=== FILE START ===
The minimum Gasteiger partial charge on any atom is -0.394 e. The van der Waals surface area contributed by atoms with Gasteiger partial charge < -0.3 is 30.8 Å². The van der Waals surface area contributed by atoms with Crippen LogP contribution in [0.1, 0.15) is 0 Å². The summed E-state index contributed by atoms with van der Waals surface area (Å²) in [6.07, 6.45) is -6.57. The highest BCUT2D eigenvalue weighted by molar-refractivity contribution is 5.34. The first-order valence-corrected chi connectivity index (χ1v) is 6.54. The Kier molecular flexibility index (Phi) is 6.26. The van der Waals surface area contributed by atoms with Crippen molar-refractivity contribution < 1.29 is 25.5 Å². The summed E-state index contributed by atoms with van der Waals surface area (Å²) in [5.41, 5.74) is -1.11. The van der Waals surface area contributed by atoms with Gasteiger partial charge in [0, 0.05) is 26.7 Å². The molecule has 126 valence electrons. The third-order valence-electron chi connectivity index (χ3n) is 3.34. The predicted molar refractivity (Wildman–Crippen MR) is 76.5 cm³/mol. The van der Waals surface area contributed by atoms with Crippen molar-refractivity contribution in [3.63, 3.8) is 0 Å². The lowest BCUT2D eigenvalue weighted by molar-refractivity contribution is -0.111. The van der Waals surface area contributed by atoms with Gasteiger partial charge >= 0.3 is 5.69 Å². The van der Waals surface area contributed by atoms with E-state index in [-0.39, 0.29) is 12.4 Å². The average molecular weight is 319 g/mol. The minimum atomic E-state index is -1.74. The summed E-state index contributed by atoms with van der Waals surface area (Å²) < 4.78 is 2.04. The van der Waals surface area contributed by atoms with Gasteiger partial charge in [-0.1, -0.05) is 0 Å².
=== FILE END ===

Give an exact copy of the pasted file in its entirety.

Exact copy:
The minimum Gasteiger partial charge on any atom is -0.394 e. The van der Waals surface area contributed by atoms with Gasteiger partial charge < -0.3 is 30.8 Å². The van der Waals surface area contributed by atoms with Crippen LogP contribution in [0.1, 0.15) is 0 Å². The summed E-state index contributed by atoms with van der Waals surface area (Å²) in [6.07, 6.45) is -6.57. The highest BCUT2D eigenvalue weighted by molar-refractivity contribution is 5.34. The first-order valence-corrected chi connectivity index (χ1v) is 6.54. The Kier molecular flexibility index (Phi) is 6.26. The van der Waals surface area contributed by atoms with Crippen molar-refractivity contribution < 1.29 is 25.5 Å². The summed E-state index contributed by atoms with van der Waals surface area (Å²) in [5.41, 5.74) is -1.11. The van der Waals surface area contributed by atoms with Gasteiger partial charge in [0, 0.05) is 26.7 Å². The molecule has 126 valence electrons. The third-order valence-electron chi connectivity index (χ3n) is 3.34. The predicted molar refractivity (Wildman–Crippen MR) is 76.5 cm³/mol. The van der Waals surface area contributed by atoms with Crippen molar-refractivity contribution in [3.63, 3.8) is 0 Å². The lowest BCUT2D eigenvalue weighted by molar-refractivity contribution is -0.111. The van der Waals surface area contributed by atoms with Gasteiger partial charge >= 0.3 is 5.69 Å². The van der Waals surface area contributed by atoms with E-state index in [-0.39, 0.29) is 12.4 Å². The average molecular weight is 319 g/mol. The minimum atomic E-state index is -1.74. The summed E-state index contributed by atoms with van der Waals surface area (Å²) < 4.78 is 2.04. The van der Waals surface area contributed by atoms with Gasteiger partial charge in [-0.1, -0.05) is 0 Å².